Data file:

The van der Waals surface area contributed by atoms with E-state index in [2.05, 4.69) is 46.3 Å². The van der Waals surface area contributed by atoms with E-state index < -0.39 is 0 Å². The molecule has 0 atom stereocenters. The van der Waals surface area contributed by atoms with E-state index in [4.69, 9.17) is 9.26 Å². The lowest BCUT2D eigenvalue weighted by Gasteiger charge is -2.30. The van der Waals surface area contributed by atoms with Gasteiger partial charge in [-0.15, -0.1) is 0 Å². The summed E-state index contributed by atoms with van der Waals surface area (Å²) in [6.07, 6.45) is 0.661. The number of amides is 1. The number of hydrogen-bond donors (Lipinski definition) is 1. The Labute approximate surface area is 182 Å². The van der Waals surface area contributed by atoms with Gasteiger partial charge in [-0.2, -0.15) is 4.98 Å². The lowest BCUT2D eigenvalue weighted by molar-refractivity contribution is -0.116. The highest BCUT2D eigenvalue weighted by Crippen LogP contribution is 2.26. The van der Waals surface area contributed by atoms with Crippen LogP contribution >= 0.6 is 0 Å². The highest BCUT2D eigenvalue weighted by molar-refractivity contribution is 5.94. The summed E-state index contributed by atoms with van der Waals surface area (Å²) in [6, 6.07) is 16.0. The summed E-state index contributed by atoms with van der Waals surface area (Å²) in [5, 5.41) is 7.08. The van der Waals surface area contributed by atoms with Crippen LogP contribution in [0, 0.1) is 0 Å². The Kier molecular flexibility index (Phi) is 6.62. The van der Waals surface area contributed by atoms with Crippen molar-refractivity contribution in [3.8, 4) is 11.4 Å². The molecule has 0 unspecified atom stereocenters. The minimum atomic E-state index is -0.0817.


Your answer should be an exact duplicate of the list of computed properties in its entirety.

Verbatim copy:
The van der Waals surface area contributed by atoms with E-state index in [2.05, 4.69) is 46.3 Å². The van der Waals surface area contributed by atoms with E-state index < -0.39 is 0 Å². The molecule has 0 atom stereocenters. The van der Waals surface area contributed by atoms with E-state index in [4.69, 9.17) is 9.26 Å². The lowest BCUT2D eigenvalue weighted by Gasteiger charge is -2.30. The van der Waals surface area contributed by atoms with Gasteiger partial charge in [-0.15, -0.1) is 0 Å². The summed E-state index contributed by atoms with van der Waals surface area (Å²) in [6.07, 6.45) is 0.661. The number of amides is 1. The number of hydrogen-bond donors (Lipinski definition) is 1. The Labute approximate surface area is 182 Å². The van der Waals surface area contributed by atoms with Gasteiger partial charge in [-0.2, -0.15) is 4.98 Å². The lowest BCUT2D eigenvalue weighted by molar-refractivity contribution is -0.116. The highest BCUT2D eigenvalue weighted by Crippen LogP contribution is 2.26. The van der Waals surface area contributed by atoms with Crippen LogP contribution >= 0.6 is 0 Å². The highest BCUT2D eigenvalue weighted by molar-refractivity contribution is 5.94. The summed E-state index contributed by atoms with van der Waals surface area (Å²) in [6, 6.07) is 16.0. The summed E-state index contributed by atoms with van der Waals surface area (Å²) in [5, 5.41) is 7.08. The van der Waals surface area contributed by atoms with Crippen LogP contribution in [0, 0.1) is 0 Å². The Kier molecular flexibility index (Phi) is 6.62. The van der Waals surface area contributed by atoms with Crippen molar-refractivity contribution in [3.8, 4) is 11.4 Å². The molecule has 0 unspecified atom stereocenters. The minimum atomic E-state index is -0.0817.